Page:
I recently had the honor of sitting with Mudbug Brewery head brewer Leith Adams in the Thibodaux site’s gorgeous tasting room to sample three of the flagship brews.
We started with the King Cake Ale, a golden-spiced ale. The brew, which started out as a French Toast beer, is brewed with Korintje cinnamon from Indonesia, as well as vanilla beans from Madagascar before Lactose is added for a smooth, rich body.
Mudbug’s goal in creating this beer was to make it as approachable as the Cajun culture itself. Consider it a Cajun ambassador in a glass.
Next, we sampled the Café au Lait, a coffee milk stout brewed with cold Louisiana medium-roast coffee. Brewed with 2-row, chocolate, roasted barley, black and caramel malts, it sports a deep, dark chocolate hue and a nice frothy head. The Cascade hops balance the grains and the 31.8 IBUs and 5.6 percent ABV make for an extremely drinkable stout.
Coffee is such an integral part of the Cajun culture, so coffee milk stout seemed a no-brainer. The nose invokes memories of sitting with my own grandmother and aunts as they sipped coffee brewed in an old-style percolator.
Lastly, we sampled the Intracoastal IPA (that’s an India Pale Ale) and straight away I noted that it didn’t sock my tastebuds with an over serving of hop flavor or bitterness. This, Leith said, is purely by design. The Intracoastal Waterway cuts right through his area, bringing many different communities and industries closer to one another. This IPA, he said, is an attempt to bring beer drinkers together by charging straight down the middle and not overdoing the hop flavor and bitterness.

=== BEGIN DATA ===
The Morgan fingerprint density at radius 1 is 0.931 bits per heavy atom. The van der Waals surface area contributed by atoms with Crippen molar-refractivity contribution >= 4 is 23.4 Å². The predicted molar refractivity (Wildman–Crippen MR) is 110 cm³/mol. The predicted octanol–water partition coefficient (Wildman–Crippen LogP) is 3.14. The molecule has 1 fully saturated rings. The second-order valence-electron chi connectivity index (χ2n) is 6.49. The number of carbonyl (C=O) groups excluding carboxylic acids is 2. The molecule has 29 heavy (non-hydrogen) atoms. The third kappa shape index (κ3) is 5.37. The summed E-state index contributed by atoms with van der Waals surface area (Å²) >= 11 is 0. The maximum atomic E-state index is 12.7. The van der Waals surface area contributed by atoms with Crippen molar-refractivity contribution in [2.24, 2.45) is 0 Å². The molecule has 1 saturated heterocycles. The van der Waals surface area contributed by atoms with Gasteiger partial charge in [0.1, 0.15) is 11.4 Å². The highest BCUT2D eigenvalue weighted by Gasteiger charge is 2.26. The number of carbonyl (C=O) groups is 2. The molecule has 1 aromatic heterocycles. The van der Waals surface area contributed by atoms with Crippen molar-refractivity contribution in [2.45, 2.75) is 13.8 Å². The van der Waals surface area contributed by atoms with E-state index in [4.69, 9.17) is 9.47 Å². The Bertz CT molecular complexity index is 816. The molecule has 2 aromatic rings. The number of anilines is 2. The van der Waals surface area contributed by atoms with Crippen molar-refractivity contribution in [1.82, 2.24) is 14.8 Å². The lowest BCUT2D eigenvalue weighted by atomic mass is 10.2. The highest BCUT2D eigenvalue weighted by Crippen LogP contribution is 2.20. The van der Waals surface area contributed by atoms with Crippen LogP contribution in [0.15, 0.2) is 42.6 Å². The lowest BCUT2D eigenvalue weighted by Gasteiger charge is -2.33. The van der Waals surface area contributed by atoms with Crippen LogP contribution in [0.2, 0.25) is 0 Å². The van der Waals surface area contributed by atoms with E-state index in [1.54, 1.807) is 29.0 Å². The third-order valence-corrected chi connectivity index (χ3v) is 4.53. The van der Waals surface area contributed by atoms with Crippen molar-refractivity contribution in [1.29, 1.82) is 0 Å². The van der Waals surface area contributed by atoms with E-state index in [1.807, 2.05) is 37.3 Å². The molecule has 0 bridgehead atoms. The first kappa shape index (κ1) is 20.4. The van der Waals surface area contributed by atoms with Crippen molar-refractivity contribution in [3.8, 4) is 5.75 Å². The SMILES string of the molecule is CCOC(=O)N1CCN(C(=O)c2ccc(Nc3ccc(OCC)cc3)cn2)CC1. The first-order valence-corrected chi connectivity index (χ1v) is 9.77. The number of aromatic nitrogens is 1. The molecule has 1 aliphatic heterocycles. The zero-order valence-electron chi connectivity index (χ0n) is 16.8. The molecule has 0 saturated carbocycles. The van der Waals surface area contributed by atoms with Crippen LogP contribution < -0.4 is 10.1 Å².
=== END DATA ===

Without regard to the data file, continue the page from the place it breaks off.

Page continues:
Brewed with 2 Row, Carapils and Caramel 10 malts and hopped with B Columbus and Summit hops, this IPA is then dry-hopped with Summit hops for a solid week. The resulting 61 IBUs are very approachable for someone who isn’t acclimated to the hop bombs that crowd the shelves of local stores and craft beer bars, and the 6 percent ABV makes this one extremely enjoyable.
The fourth flagship brew is Mudbug’s Pelican Pilsner, which was still in secondary fermentation at the time of my visit. I did sample a taste of the yet-to-be-finished brew and it promises to be yet another extremely tasty and approachable brew. A traditional German Pilsner, this beer is a decoction mash, which, put plainly, means that the grains are mashed twice. Made with Pilsner and Carapils malts, it’s hopped with Hallertau, Hersbrucker, Tettnang, Saaz and Spalt hops. Clocking in at 5.1 percent ABV and 33 IBUs, this will prove to be a great segue beer for those who are just starting to dip their toes into craft beer.
Besides these flagship brews, Adams said the brewery will also offer monthly seasonal brews such as a Belgian White, Session IPA and a Burning Saison made with molasses to celebrate the sugar cane harvest. Lagniappe like this will be a hallmark of the brewery, and Adams has a penchant for trying new things, so boredom is hardly an option.